Gary Gensler, the chair of the S.E.C., is at the center of a reckoning over the future of cryptocurrency after the implosion of FTX.
David Yaffe-Bellany, who writes about the crypto industry, reported this story from Washington.
The meeting didn’t go well. Mr. Bankman-Fried, the chief executive of the Bahamas-based crypto exchange FTX, wanted approval from the S.E.C. to offer cryptocurrencies in the United States without the threat of a fine for violating securities rules.
Mr. Bankman-Fried was joined on the call by FTX staff as well as business partners at the stock exchange IEX, who began walking Mr. Gensler through a PowerPoint presentation. At about the second slide, Mr. Gensler cut them off and launched into a roughly 45-minute lecture on his vision for crypto regulation, preventing any further discussion, three people familiar with the conversation said.
“People love a nemesis,” said Sheila Warren, who runs the Crypto Council for Innovation, an industry lobbying group. “He certainly has drawn some of that, almost seemingly deliberately.”
Mr. Gensler declined to answer questions about his handling of FTX.
“There were a lot of entrepreneurs that grew up in this field and chose to be noncompliant,” Mr. Gensler said in an interview last month at the S.E.C. headquarters in Washington. “We will be a cop on the beat.”
Mr. Gensler’s central claim is simple: For all their novel attributes, most cryptocurrencies are securities, like stocks or other investment products. That means the developers who issue cryptocurrencies must register with the U.S. government and disclose information about their plans. In Mr. Gensler’s view, exchanges like Coinbase and FTX, where customers buy and sell digital coins, should also have to obtain S.E.C. licenses, which come with increased legal scrutiny and disclosure obligations.
The crypto industry has fought the government’s efforts to classify digital assets as securities, arguing that the legal requirements are overly burdensome. Even before FTX’s collapse, the debate was reaching an inflection point: A federal judge is expected to rule in the coming months in a lawsuit brought by the S.E.C. that charges the cryptocurrency issuer Ripple with offering unregistered securities. A victory for the government would strengthen Mr. Gensler’s hand, establishing a precedent that could pave the way for more lawsuits against crypto companies.
A former Goldman Sachs partner, Mr. Gensler became one of the most aggressive financial regulators in Washington after the 2008 recession. As chairman of the Commodity Futures Trading Commission, an agency that regulates the financial markets, he helped carry out the 2010 Dodd-Frank Act, which aimed to protect consumers and rein in Wall Street.
Behind closed doors, Mr. Gensler has been equally aggressive. “I’ve heard about other groups going in and getting in arguments,” said Perianne Boring, the founder of the Chamber of Digital Commerce, a crypto advocacy group. “You want to have a fight, you can have one.”
“I was hopeful that an M.I.T. professor who had studied cryptocurrency would have some semblance of fairness about him and not be a complete sociopath,” said Jeremy Kauffman, chief executive of LBRY, which the S.E.C. sued last year.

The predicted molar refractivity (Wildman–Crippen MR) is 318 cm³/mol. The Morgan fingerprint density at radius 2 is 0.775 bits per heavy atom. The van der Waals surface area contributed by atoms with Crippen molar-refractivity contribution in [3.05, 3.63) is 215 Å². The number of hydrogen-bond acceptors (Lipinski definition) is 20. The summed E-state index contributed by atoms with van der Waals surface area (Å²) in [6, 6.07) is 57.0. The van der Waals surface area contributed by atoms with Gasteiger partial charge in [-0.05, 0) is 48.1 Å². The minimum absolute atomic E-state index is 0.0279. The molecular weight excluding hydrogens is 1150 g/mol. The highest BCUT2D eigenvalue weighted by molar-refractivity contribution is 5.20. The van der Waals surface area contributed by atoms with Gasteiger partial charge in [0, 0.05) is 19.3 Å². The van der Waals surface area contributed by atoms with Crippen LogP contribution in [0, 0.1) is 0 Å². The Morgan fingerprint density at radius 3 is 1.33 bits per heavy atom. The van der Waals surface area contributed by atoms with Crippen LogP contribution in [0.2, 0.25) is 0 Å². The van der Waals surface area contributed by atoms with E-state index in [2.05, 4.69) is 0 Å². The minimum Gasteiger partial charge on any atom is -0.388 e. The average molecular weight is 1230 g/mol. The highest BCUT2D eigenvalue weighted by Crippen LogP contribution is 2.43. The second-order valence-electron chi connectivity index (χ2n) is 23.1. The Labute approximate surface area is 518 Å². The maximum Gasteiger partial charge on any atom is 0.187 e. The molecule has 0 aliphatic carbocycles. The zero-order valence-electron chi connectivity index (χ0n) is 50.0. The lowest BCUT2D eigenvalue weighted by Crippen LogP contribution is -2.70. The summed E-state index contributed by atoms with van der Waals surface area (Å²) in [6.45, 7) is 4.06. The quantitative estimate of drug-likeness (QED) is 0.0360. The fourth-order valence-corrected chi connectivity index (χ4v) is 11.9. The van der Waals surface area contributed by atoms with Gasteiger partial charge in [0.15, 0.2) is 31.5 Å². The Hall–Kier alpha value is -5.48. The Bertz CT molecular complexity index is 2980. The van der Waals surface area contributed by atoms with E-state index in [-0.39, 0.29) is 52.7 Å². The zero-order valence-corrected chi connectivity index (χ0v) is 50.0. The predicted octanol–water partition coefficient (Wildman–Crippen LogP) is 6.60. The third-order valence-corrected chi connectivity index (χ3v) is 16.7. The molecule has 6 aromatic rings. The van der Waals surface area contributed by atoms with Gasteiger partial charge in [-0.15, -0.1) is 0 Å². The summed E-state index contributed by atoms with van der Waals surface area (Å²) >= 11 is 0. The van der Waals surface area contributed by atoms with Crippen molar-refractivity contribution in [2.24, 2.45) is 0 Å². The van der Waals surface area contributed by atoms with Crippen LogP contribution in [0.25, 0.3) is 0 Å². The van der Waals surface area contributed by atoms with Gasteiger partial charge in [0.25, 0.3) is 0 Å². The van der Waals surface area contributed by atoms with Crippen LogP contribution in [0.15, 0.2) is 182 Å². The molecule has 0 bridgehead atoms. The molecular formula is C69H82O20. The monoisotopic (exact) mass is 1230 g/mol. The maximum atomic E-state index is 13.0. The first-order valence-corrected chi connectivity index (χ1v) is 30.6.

The basis for Mr. Gensler’s claim that cryptocurrencies are securities is a legal analysis known as the Howey Test, which the Supreme Court outlined in 1946. Under the framework, a financial product is deemed a security when it offers the chance to invest in a “common enterprise” with the expectation of profiting from the efforts of others.
“It’s just straightforward,” he said in the interview last month. “The rules are on the books already.”
Within the agency, Mr. Gensler’s approach has sometimes led to frustration, two people familiar with the S.E.C. said. In meetings, staff members have pointed out the difficulty of extending federal securities law to cover crypto exchanges, one person said. Other S.E.C. employees have complained that Mr. Gensler hasn’t moved aggressively enough, another person said, with exchanges like Coinbase and FTX having avoided significant fines.
But much of the criticism has been opportunistic, said Lee Reiners, a crypto expert who teaches at Duke University Law School.
“If you don’t like him, you don’t like the current S.E.C., then of course you’re just going to blame him, regardless of the facts,” Mr. Reiners said. “If Sam Bankman-Fried tried to get a meeting with the S.E.C., and Gary Gensler said absolutely not, I’ll never talk to you, the Republicans would’ve gone ballistic prior to the collapse.”
In public remarks shortly after FTX imploded, Mr. Gensler argued that too many crypto companies performed multiple financial roles at the same time — like running an exchange and making trades, an apparent reference to the close relationship between FTX and Alameda.
“Why we often separate these things out is so that the public is better protected about the inherent conflicts,” he said. “It’s really important to make sure that this field comes in, gets registered, gets regulated.”
“Not liking the answer from the S.E.C.,” he shot back, “doesn’t mean there isn’t guidance.”
Source: New York Times